4. Hear, hear Wendy – you go girl and pay no heed to those who judge and criticise. Until any one of us has a diagnosis or been very close to someone who has they have no idea what someone living with dementia feels or experiences. Keep shouting from the rooftops. I will too. Sending warm hugs from Scotland.xxx

    Liked by 1 person

  5. You are an inspiration to many (including me) and are opening up people’s hearts and minds one by one. I am grateful for you for doing what you do, amazed at how much you manage, and interested to read, from New Zealand, of the many different perspectives that are helping to develop understanding and services (and quality of life) for those with dementia and their families and carers. You are educating me widely and enjoyably as I negotiate my future and plan what I can do, personally, to ‘leave something behind’ from this experience we live with. Turning a disaster into an opportunity!! All the best and a big virtual hug for all you do. Barbara

    Liked by 1 person

  6. Wendy, don’t beat yourself up/ get upset by someone criticising you. You have done so much opening up the debate on “ the Dementia Journey” for all of us, (including Carers). l/ We are fortunate to live in East Yorkshire, have had the pleasure to meet you.
    Your blog is so inspirational to all of us. And if it opens up debate- negative or positive!- it still questions our perception of Dementia and its consequences. So sorry if one persons comments have been hurtful to you, keep going.
    PS Given your change in tastes , have you tried Yorkshire Tea for Hard Water? ( green packaging) Regards.

    Liked by 1 person

  7. Wendy, I look forward to your encouraging words daily. Keep up sounding the word and be proud of yourself for doing so. Love to you, from Gayle in United States

    Like

  8. Hi, Wendy, Many people that have spoken out who have dementia have had their diagnoses questioned. This is not the fault of the people living the best they can with dementia and trying to help others, it is the system of the last hundred years, the worst thing the Dr. Alzheimer’s did, was to be a psychiatrist. And for all those professional who says “oh you are too young to have dementia” The lady diagnosed with Alzheimer’s was 42 and also Alzheimer was originally the name for people manifesting dementia symptoms before 70. Due to Dr. Alzheimers being a psychiatrist, for the last 100 years all the types of dementia were dealt with under mental health and they the professionals did not believe there was anything they could do. They also did not diagnose a person until a very late stage, they couldn’t remember who they were or their house. It is only been in the age of the internet that the number of people with dementia can collectively be heard. Thank you for being one of those voices.

    Liked by 2 people

  9. If I look at it from society’s viewpoint the response to dementia to date has been inadequate in light of the sheer numbers of people affected directly or via their loved ones. 800,000 people in the UK alone is an emotional, physical and financial burden that society cannot afford and should not accept. As you have noted before, senile dementia was a diagnosis that indicated an acceptance on societies behalf that this was just part of growing old for many people. Young onset dementia makes it clear that this is a disease which should and must be tackled. Self promote as much as you can because many of those with it cannot speak for themselves and are hidden from the view of society.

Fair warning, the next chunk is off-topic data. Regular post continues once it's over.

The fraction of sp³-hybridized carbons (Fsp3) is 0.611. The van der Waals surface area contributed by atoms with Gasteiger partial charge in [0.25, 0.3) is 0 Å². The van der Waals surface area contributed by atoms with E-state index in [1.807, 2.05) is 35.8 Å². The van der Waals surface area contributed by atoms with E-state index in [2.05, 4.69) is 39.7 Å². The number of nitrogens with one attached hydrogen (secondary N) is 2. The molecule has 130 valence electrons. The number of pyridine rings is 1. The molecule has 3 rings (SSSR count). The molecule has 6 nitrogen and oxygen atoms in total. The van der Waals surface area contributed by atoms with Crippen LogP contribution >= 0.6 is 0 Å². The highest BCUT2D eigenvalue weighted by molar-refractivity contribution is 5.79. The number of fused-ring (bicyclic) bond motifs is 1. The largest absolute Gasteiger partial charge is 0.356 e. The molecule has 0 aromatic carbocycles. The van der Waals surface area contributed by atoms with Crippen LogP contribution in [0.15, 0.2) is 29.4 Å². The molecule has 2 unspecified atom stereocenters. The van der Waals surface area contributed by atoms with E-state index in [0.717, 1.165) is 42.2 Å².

Liked by 1 person

  10. We all must cope in the way that suits us best, like you I am loud and proud but cannot journey far but remember most things. People see us with dementia as “sufferers”, sitting in a corner. Organisations are worse because of their financial impact: I remember your argument with the DWP. For my sins, I used to be a benefits fraud investigator, not in EYorks, and it has taken me three years to stop thinking I myself might be a fraud as the symptoms are now so bad.

    Liked by 1 person

  11. Thank you, Wendy for being my inspiration for years. I hope that you are able to keep your blog because you have shown that not all dementia is the same and through you face many challenges daily, your heart and love shine through your blog and I often wish that I could see you in person.

    Liked by 1 person

Leave a Reply

Fill in your details below or click an icon to log in:

WordPress.com Logo

You are commenting using your WordPress.com account. Log Out /  Change )

Google photo

You are commenting using your Google account. Log Out /  Change )

Twitter picture

You are commenting using your Twitter account. Log Out /  Change )

Facebook photo

You are commenting using your Facebook account. Log Out /  Change )

Connecting to %s

This site uses Akismet to reduce spam. Learn how your comment data is processed.